While some countries have used the more limited EHIA approach, so far the most common approach to HIA has been one based on broad health determinants. This means that HIAs will confront considerable uncertainty about potential health impacts. For many policies, especially those implemented at a supranational level where even the immediate effects are often unclear,28 the causal pathways are complex, with the current evidence base patchy and often irrelevant to concrete policy options.29 Methods to assemble the evidence to enable HIA to contribute to decision making remain poorly developed29,30 and often require a trade off between speed of working and depth of analysis. Other impact assessment methodologies, such as EIA, are also constrained by poor evidence. Perhaps HIA should learn from these and concentrate more on working within the constraints of the evidence rather than expecting the evidence to be available one day. In these cases HIA can usually show a direction of change, itself useful information, especially at early stages of policy development.
Ultimately, if HIA is to contribute to policy making, it must be integrated with administrative processes, in a similar way to EIAs. None of the new member states have yet institutionalised HIA, although in eight countries the ministry of health has been involved in some activity. However, this situation is little different from that in the pre-2004 members states. Despite considerable experience over several years only the Netherlands and Wales have had established national resourced HIA units operating as part of government.31,32 In many countries HIAs have been conducted on an ad hoc basis, but some have had a clear mechanism to feed into government strategy making. Such approaches have included joint ministerial committees or interdepartmental working groups (for example, Slovenia, UK), although the public health benefit of these has not been proved and in the UK government HIA no longer seems to be a current political theme. A failure to embed HIA in the organisational structure of decision making bodies reduces the benefits that can accrue for intersectoral working. This was the case in British Columbia, Canada, where, after political changes, HIA fell off the policy agenda having previously been located within the cabinet.33 In Lithuania a more systematic approach has been piloted to embed HIA in administrative processes and structures.34 The project applied the policy arrangement model to analyse the political and administrative circumstances to understand the opportunities and barriers for HIA implementation. However, despite some insights gained through this approach it was also found to have limitations both in designing practical recommendations and in giving insufficient recognition to the influence of different actors on the process. It is probable that difficulties in institutionalisation of HIA and intersectoral public health will be similar for all EU member states whatever approach is taken.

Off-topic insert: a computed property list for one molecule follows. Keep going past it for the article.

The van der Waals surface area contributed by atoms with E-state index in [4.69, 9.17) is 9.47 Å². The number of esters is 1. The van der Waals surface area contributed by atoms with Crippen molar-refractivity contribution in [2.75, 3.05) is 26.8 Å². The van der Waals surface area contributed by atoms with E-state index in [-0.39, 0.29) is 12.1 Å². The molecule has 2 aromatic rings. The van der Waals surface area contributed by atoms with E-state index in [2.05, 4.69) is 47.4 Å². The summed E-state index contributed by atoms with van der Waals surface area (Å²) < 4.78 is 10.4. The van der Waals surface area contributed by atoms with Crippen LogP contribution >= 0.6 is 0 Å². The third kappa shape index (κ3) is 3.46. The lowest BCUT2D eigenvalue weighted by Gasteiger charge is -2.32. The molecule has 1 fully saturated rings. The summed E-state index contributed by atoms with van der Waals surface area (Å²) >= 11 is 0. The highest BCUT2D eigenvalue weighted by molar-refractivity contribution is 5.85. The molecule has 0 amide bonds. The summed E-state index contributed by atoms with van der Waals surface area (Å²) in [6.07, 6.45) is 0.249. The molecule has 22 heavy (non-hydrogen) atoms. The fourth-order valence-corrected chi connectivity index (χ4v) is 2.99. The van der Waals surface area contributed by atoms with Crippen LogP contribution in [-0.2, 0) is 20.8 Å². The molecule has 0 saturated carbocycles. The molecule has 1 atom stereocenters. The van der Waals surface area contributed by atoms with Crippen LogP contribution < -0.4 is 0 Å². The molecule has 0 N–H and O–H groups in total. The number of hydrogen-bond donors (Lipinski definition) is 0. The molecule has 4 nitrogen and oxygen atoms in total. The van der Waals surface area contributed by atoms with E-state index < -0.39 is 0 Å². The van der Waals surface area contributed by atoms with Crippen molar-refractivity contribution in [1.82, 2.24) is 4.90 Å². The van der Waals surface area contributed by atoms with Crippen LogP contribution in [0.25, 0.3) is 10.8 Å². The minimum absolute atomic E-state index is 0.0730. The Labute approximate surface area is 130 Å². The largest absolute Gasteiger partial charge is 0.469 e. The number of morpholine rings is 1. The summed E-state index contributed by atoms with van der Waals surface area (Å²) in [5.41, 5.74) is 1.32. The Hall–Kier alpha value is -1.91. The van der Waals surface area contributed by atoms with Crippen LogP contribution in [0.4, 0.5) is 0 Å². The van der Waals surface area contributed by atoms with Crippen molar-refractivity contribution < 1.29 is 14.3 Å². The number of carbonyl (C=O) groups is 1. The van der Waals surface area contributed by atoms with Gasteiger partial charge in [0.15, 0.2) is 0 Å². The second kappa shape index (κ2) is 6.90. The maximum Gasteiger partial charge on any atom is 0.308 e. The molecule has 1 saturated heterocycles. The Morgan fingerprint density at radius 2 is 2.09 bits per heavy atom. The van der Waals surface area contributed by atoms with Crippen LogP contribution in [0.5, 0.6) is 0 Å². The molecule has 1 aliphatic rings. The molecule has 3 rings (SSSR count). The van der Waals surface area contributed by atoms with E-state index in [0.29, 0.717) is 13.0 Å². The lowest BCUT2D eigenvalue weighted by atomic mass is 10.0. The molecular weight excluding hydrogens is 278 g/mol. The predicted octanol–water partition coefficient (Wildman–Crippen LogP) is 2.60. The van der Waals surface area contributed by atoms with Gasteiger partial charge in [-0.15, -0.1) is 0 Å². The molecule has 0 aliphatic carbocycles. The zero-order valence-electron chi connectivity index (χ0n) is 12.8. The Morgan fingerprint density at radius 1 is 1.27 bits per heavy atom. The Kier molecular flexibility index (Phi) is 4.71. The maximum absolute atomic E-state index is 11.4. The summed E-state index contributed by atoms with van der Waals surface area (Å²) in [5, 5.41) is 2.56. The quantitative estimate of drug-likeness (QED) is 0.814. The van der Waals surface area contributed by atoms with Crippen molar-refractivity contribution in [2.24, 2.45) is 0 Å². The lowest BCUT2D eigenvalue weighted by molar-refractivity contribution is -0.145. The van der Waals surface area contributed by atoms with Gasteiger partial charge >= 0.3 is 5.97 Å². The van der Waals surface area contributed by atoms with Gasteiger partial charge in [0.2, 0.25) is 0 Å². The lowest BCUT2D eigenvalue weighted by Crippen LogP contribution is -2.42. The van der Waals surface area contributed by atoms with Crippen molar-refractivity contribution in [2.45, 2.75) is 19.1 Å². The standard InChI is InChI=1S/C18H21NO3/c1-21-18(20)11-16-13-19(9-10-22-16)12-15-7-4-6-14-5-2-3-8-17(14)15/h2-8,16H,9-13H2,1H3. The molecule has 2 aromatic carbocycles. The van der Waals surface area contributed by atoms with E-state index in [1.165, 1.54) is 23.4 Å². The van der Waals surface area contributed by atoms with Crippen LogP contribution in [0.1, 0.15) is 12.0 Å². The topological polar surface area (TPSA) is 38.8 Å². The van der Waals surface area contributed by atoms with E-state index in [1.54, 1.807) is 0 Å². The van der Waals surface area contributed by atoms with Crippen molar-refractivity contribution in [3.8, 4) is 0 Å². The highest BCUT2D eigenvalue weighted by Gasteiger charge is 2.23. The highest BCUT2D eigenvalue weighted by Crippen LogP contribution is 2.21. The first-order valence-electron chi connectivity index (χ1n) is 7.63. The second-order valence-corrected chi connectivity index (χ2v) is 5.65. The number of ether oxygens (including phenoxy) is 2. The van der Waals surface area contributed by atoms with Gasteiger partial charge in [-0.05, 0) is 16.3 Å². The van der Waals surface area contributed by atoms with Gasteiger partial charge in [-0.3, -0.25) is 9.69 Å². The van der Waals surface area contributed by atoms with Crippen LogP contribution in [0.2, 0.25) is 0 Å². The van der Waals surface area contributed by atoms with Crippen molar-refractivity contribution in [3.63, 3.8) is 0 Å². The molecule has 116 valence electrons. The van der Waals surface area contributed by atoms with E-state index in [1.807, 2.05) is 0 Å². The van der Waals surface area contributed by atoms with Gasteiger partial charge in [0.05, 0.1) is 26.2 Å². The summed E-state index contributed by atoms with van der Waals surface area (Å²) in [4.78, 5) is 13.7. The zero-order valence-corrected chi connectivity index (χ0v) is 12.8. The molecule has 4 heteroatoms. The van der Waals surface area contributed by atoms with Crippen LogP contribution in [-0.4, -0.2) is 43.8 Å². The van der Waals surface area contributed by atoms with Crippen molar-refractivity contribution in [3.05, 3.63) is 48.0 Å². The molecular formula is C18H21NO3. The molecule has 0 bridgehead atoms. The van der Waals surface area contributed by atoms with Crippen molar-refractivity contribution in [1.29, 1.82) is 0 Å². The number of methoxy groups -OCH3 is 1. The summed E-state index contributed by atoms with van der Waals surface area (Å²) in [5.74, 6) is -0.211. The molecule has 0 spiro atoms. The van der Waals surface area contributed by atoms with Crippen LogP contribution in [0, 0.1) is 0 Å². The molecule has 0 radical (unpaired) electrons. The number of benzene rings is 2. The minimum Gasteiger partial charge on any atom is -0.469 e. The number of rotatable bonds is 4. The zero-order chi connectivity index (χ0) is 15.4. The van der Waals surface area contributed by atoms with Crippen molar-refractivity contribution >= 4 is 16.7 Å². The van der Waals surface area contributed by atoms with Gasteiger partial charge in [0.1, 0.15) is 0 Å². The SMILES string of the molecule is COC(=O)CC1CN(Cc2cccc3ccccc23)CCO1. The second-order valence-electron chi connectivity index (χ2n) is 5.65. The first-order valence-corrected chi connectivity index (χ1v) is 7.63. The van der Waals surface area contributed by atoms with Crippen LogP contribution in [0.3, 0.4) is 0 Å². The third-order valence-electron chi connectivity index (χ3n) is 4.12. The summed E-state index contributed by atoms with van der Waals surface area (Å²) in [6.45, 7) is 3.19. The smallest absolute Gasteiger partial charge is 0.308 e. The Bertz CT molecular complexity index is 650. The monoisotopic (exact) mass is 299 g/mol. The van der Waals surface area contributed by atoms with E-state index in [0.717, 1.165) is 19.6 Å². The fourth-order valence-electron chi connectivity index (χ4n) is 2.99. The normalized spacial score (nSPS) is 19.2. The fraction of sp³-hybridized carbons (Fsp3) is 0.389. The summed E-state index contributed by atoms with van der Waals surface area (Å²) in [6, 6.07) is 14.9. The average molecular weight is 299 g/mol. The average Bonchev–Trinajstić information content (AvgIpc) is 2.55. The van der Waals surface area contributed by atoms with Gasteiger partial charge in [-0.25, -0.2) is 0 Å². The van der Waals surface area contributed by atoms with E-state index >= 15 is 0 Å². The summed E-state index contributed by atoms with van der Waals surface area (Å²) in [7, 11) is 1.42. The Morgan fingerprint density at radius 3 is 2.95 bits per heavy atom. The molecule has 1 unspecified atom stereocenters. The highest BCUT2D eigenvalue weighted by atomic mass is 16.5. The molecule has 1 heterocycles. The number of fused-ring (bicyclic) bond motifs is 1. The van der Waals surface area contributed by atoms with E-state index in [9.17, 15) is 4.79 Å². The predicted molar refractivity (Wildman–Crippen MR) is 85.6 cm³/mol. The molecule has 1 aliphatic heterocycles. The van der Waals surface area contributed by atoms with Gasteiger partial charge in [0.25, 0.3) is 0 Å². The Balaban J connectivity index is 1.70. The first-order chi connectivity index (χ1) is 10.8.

What this paper adds